By Roldo Bartimole
There was one time I felt sorry for Art Modell.
It was in a court room. I’ll get to that.
What bothers me now of the attacks on Modell by our sports writers and fans are that they for so long kissed his ass. He was the Big Dog.
Just as they do now for Jimmy Haslam. Is Haslam any better than Modell? Nah.
Between whining about LeBronJames and Art Modell, the town earns a reputation – a city of cry babies.
Modell left Cleveland because he lost political power. He lost it because he was a poor businessman. He could no longer get what he wanted. Dick Jacobs aced him out.
One bad business decision in particular made his trouble public. He tried to scam his silent partner – venture capitalist Bob Gries.
Modell himself owned the Stadium Corp. The firm leased the old stadium from the city. It had a sweetheart deal. Not near as good as Haslam has, however.
Back in 1971 Modell needed dough. Badly. He was heavily in debt. Very high interest rates, up to 21 percent. That’s how Gries became a heftier minority owner. But still a silent one. Modell cashed in Browns stock for some $4.1 to $4.8 million. It lowered his ownership from 59.4 percent to 47.2 percent. Gries’s interests went up from 17.1 to 43.3 percent. Way back in 1971. Modell gained an income tax advantage for himself, too.
No one knew about this at the time. Until Modell sold the Stadium Corp. to the Browns at what Gries felt was an inflated price. Gries sued. After all he was paying 43.3 percent of the cost, his percentage of ownership.
The battle was on. It got down and dirty. One headline in my newsletter Point of View showed the animosity: “Art to Bob: “Impudent”; Bob to Art: “Childish.”
It got as petty as such fights do. Public too.
Modell informed Gries, an owner and board member, he was unwelcome to attend “any staff, media, or team activities unless invited, and (I) will enforce my authority to do so if it becomes necessary.”
Gries snapped back. “… Are you perhaps suggesting that my very presence serves as a reminder of the fact that you are not the sole owner of the Browns…?” It even got uglier.
Gries sued over the Stadium Corp. sale. My headline of the court case was “Modell, Gries Trial – LOSERS.” Both of them.
Maybe this was the real end of the Browns in Cleveland. It was 1984. Jacobs bought the Indians for a pittance in 1986. He wasn’t about to pay rent to Modell in that old stadium. Not for long anyway.
The trial was like a show trial.
Here’s how I saw it in 1983:
“This courtroom becomes a small, self-contained world for five hours a day – 8 a.m. to 1 p.m. – with not only contestants, trial lawyers and judge, but the audience as well becoming part of the whole.
“As one day passes into another an environment is created. What’s there seeps into the consciousness and subconscious where it mixes with other values and feelings.”
Here’s where I felt sorrow for Art Modell, a figure I had often criticized:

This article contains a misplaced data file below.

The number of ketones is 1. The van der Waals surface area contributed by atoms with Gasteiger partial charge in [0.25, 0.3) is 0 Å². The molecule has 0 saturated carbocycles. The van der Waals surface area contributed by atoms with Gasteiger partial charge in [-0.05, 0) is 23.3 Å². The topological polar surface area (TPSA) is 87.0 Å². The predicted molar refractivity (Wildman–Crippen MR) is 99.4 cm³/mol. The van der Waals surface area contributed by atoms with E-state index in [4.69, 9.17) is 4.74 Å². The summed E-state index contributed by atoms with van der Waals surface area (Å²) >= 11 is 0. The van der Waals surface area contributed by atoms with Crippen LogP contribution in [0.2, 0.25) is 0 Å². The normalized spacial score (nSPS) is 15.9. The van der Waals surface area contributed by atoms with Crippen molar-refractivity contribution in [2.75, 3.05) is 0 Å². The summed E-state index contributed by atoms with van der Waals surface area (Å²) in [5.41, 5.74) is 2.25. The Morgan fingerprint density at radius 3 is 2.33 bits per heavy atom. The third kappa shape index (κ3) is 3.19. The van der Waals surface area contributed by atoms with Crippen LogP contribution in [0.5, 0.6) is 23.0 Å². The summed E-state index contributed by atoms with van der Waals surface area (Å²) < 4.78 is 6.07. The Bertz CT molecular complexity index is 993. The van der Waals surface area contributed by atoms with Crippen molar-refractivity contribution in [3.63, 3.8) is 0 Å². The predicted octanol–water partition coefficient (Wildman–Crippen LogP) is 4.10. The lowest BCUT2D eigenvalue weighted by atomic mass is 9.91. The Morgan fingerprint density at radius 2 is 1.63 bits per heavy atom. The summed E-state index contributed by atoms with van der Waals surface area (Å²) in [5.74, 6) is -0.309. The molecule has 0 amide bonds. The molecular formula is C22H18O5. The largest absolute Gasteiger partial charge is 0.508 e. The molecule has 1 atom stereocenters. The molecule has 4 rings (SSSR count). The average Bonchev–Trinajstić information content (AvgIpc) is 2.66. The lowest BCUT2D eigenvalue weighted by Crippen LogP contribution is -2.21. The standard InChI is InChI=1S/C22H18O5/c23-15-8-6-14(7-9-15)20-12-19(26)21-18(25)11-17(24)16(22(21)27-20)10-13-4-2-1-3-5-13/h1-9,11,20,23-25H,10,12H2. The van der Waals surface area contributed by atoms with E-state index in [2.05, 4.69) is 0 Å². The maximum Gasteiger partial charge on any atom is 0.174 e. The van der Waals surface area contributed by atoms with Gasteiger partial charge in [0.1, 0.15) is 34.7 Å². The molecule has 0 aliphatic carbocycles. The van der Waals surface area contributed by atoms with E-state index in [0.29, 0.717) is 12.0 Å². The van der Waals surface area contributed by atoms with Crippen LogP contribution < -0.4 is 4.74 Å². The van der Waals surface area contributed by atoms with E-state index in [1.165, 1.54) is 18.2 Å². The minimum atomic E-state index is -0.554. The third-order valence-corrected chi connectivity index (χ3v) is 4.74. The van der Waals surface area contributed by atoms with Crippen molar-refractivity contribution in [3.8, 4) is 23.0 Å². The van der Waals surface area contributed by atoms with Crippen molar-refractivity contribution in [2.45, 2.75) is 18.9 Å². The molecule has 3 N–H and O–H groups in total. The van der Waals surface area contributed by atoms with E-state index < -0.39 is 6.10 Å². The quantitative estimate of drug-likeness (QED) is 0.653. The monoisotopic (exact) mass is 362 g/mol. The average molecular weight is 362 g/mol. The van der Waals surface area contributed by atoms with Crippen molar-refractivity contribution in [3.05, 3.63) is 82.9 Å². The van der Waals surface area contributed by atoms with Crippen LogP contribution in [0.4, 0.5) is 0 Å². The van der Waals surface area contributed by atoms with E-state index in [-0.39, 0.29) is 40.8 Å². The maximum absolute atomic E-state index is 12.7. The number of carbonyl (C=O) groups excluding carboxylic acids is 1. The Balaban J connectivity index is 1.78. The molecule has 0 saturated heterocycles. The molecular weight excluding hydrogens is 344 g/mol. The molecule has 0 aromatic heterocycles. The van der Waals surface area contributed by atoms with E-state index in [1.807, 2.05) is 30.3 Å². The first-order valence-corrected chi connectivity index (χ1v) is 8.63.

“Modell is there alone. No family. Usually grim. During recess he usually slips into a back room. He’s just recovered from severe physical problems.” (He had a heart attack and heart by-pass since the start of this case.)
Gries carries an entourage. Wife. Sister. Offspring. Other relatives, friends. They sit there daily. No knitting. But diet Pepsi socializing. They might be attending a Browns game or a social event.”
I noted that Gries helped keep Modell’s salary at $60,000 for 20 years though Modell got much more in bonuses. Gries, with no operational duties, got $6,500, including expenses.
The case, heard by Judge John Angellota, involved two prominent Cleveland lawyers. Marvin Karp of Ulmer Berne for Gries. Pat McCartan of Jones Day for Modell.
Even they couldn’t escape the pettiness. Lots of bickering. Even with high-priced lawyers.
McCartan slips in unsympathetic characterizations of Gries: Gries, off on business in East Asia. McCartan asks mockingly whether he was “off looking after your sugar interests in the Third World.” McCartan also slips in, “You’re a very careful man” and “You’re covered. Don’t worry, Mr. Gries, you’re covered.” It follows testimony of some Gries moves against Modell.
Even Karp and McCartan tussle. Karp tells McCartan if he continues to shout at him, “then I’ll leave with my witness.” McCartan shoots back, “You leave and the sheriff is going to bring you right back.” These are big time lawyers.
As part of the sale of the Stadium Corp. to the Browns Modell also sold land in Strongsville (Modell may have had plans to move and build). He placed a $3.8 million value on the Strongsville land. Gries said it was worth from $330,000 to $600,000. Sam Miller of Forest City told Gries, “If you got $500,000 for that property, you’d better take it and get out of town before you get arrested for grand larceny.”
And so it went.
Angellota ruled for Gries. Modell suffered another blow.
We probably should have known then that Modell needed an escape. A sugar daddy. Like Al Lerner. The one he got.
So Art gets turned down again on Saturday. I don’t care. And today Art doesn’t care either. The Cleveland substitute Browns just sold for $1 billion. And you kick Art?
Only the team fanatics care. So what?
For the full coverage of this episode see Point of View at the library: Vol. 15 #22, #23; Vol. 16 #24.
In 1991 he was awarded the Second Annual Joe Callaway Award for Civic Courage in Washington, D.C. He received the Distinguished Service Award of the Society of Professional Journalists, Cleveland chapter, in 2002, and was named to the Cleveland Journalism Hall of Fame, 2004. [Photo by Todd Bartimole.]